It was as I expected: a perfectly-competent product that simply doesn’t appeal to my tastes. Not that it didn’t try. The stories (this issue contains three), loosely strung together by way of an overarching frame, permit for what will no doubt prove (over the course of the series) a bountiful variety of facets of Sonja’s skills and personality. Here is a heroine fierce while amusingly flippant, wrangling with werewolves and sea monsters in between easy domination of lesser (human) foes. If I’d come into Legends with doubts as to the reasons for Sonja’s appeal (I didn’t, but others might), this book would easily lay them to rest; she is, quite simply, an excellent character.
I finished this issue without wanting to pick up others, but with a greater appreciation for why many would. As such, if you (like me) have little knowledge of Red Sonja, and particularly if you (unlike me) think you might like her kind of book, this is definitely a great miniseries to look into. Meanwhile, I’ll be over here reading… well, something else. 3/5 [Indifferent]
Amazing X-Men #1
The first complete comic series I ever read was Kyle & Yost’s X-Force, which dovetailed with the first comic event I ever read, Second Coming. The event was, as far as I can tell, significant for many reasons to X-Men readers at the time, but perhaps for no greater reason than the death of Kurt “Nightcrawler” Wagner, whose passing and funeral are frequently noted for being among the best and most tactfully-handled in Marvel’s history. I bring this up because, as fate would have it, the first Nightcrawler-related story I ever read was also his last.
Until today. Of course, unless you’ve been living in the Negative Zone, you probably already know about the new Amazing X-Men series, and the long-awaited return of Kurt Wagner to the land of the living. Undoubtedly, seeing Kurt alive and BAMF-ing will be more meaningful to longer readers than it was to me, but my unfamiliarity did nothing to suppress the sheer joy and charisma he displays in the opening pages of his story. Here is a man, a man of God, who made it paradise — but he can’t shake the feeling there’s at least one more big adventure waiting to be had back on earth.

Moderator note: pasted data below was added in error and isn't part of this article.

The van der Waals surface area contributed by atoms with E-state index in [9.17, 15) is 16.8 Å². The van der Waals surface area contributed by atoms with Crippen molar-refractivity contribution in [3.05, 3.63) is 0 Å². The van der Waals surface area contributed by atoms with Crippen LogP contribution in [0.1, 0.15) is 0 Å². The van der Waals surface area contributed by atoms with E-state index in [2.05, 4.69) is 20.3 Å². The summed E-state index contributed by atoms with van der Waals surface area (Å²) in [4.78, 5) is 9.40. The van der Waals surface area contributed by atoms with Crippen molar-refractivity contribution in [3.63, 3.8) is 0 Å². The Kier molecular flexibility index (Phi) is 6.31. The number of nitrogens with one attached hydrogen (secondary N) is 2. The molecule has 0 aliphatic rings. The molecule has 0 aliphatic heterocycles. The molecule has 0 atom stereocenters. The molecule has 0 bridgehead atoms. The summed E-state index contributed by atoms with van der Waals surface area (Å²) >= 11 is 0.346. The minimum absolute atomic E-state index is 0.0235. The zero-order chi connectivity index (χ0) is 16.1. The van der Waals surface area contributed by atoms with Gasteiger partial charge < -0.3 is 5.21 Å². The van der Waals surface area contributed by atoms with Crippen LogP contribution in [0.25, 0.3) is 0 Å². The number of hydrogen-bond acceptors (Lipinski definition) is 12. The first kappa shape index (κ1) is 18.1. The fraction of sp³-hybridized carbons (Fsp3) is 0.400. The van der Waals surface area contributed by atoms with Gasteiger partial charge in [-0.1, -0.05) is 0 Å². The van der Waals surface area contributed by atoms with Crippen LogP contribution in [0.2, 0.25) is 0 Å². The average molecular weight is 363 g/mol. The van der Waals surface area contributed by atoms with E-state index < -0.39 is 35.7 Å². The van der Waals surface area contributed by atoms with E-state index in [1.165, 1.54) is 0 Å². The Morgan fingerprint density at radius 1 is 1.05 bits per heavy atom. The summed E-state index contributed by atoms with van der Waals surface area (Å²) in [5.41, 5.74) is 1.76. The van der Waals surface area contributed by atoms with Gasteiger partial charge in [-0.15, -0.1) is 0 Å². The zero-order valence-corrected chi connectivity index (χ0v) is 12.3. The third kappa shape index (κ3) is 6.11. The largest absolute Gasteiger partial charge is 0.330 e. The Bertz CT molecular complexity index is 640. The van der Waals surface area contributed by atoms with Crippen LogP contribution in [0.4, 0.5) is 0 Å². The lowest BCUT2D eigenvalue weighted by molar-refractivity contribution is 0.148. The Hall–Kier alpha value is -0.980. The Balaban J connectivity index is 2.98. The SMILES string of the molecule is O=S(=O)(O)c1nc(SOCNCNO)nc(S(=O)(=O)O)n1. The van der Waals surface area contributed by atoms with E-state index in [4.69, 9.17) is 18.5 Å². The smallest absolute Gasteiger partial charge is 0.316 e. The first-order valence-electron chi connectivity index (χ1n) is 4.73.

Enter Azazel, the evil (red) father whom Kurt rejected years ago to pursue Good, and we have the perfect excuse for Nightcrawler to shed his shining white robe and teleport into action once more. Meanwhile, after Kitty Pryde’s Battle of the Atom mic drop and departure, the Jean Grey school has a new faculty opening, and Angelica “Firestar” Jones is prepared to try to fill it, though (as is rather hilariously demonstrated) she may not have realized the crazy situation she was getting herself into.
The biggest complaints against this book are fairly predictable. Yes, it’s yet another X-Men title. And yes, somehow there’s another team with Wolverine on it. On the flip side, Jason Aaron and Ed McGuinness have provided a highly entertaining introduction to a story that promises to be more ridiculous and fun than the weighty tale-telling that has characterized X-Men stories for the last few months. (I mean come on. Pirates. Furry pirates. In heaven. From hell?) It’s hard to say how the market will sustain so many ongoing X-books, but for now what matters is that Nightcrawler is back in a big way. 4/5 [Liked It]
Captain Marvel #17
I loved this issue enough that a simple blurb here wasn’t sufficient, so check out my full highlight here. 5+/5 [Instant Favorite]